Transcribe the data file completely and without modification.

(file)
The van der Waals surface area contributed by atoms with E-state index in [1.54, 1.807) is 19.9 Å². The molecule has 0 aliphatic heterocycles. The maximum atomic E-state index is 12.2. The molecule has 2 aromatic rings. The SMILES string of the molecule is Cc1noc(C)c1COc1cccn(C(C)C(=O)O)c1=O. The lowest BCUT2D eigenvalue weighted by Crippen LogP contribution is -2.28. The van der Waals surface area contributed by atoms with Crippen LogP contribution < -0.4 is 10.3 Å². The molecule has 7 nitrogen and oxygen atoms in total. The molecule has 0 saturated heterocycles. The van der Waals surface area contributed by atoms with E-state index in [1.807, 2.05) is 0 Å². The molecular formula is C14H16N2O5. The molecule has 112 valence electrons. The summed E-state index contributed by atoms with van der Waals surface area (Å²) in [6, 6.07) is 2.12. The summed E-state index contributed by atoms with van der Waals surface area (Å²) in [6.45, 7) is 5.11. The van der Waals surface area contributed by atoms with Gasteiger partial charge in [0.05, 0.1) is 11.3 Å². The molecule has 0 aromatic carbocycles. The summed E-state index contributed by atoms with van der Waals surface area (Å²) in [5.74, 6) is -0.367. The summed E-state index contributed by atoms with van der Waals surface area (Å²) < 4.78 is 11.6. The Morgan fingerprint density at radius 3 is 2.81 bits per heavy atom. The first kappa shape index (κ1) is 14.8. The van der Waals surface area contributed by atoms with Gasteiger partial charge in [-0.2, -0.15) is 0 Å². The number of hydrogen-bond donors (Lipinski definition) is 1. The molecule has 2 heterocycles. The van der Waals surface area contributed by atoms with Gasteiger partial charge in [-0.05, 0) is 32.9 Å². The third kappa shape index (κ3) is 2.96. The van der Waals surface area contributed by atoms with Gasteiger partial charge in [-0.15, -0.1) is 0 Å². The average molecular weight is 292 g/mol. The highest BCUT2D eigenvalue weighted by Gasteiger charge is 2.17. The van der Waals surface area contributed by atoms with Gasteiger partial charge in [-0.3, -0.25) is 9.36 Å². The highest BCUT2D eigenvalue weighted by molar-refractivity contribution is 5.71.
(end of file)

The van der Waals surface area contributed by atoms with E-state index in [1.54, 1.807) is 19.9 Å². The molecule has 0 aliphatic heterocycles. The maximum atomic E-state index is 12.2. The molecule has 2 aromatic rings. The SMILES string of the molecule is Cc1noc(C)c1COc1cccn(C(C)C(=O)O)c1=O. The lowest BCUT2D eigenvalue weighted by Crippen LogP contribution is -2.28. The van der Waals surface area contributed by atoms with Crippen LogP contribution < -0.4 is 10.3 Å². The molecule has 7 nitrogen and oxygen atoms in total. The molecule has 0 saturated heterocycles. The van der Waals surface area contributed by atoms with E-state index in [1.807, 2.05) is 0 Å². The molecular formula is C14H16N2O5. The molecule has 112 valence electrons. The summed E-state index contributed by atoms with van der Waals surface area (Å²) in [6, 6.07) is 2.12. The summed E-state index contributed by atoms with van der Waals surface area (Å²) in [6.45, 7) is 5.11. The van der Waals surface area contributed by atoms with Gasteiger partial charge in [0.05, 0.1) is 11.3 Å². The molecule has 0 aromatic carbocycles. The summed E-state index contributed by atoms with van der Waals surface area (Å²) in [5.74, 6) is -0.367. The summed E-state index contributed by atoms with van der Waals surface area (Å²) < 4.78 is 11.6. The Morgan fingerprint density at radius 3 is 2.81 bits per heavy atom. The first kappa shape index (κ1) is 14.8. The van der Waals surface area contributed by atoms with Gasteiger partial charge in [-0.2, -0.15) is 0 Å². The number of hydrogen-bond donors (Lipinski definition) is 1. The molecule has 2 heterocycles. The van der Waals surface area contributed by atoms with Gasteiger partial charge in [-0.05, 0) is 32.9 Å². The third kappa shape index (κ3) is 2.96. The van der Waals surface area contributed by atoms with Gasteiger partial charge in [-0.15, -0.1) is 0 Å². The average molecular weight is 292 g/mol. The highest BCUT2D eigenvalue weighted by Gasteiger charge is 2.17. The van der Waals surface area contributed by atoms with Gasteiger partial charge in [-0.3, -0.25) is 9.36 Å². The highest BCUT2D eigenvalue weighted by molar-refractivity contribution is 5.71.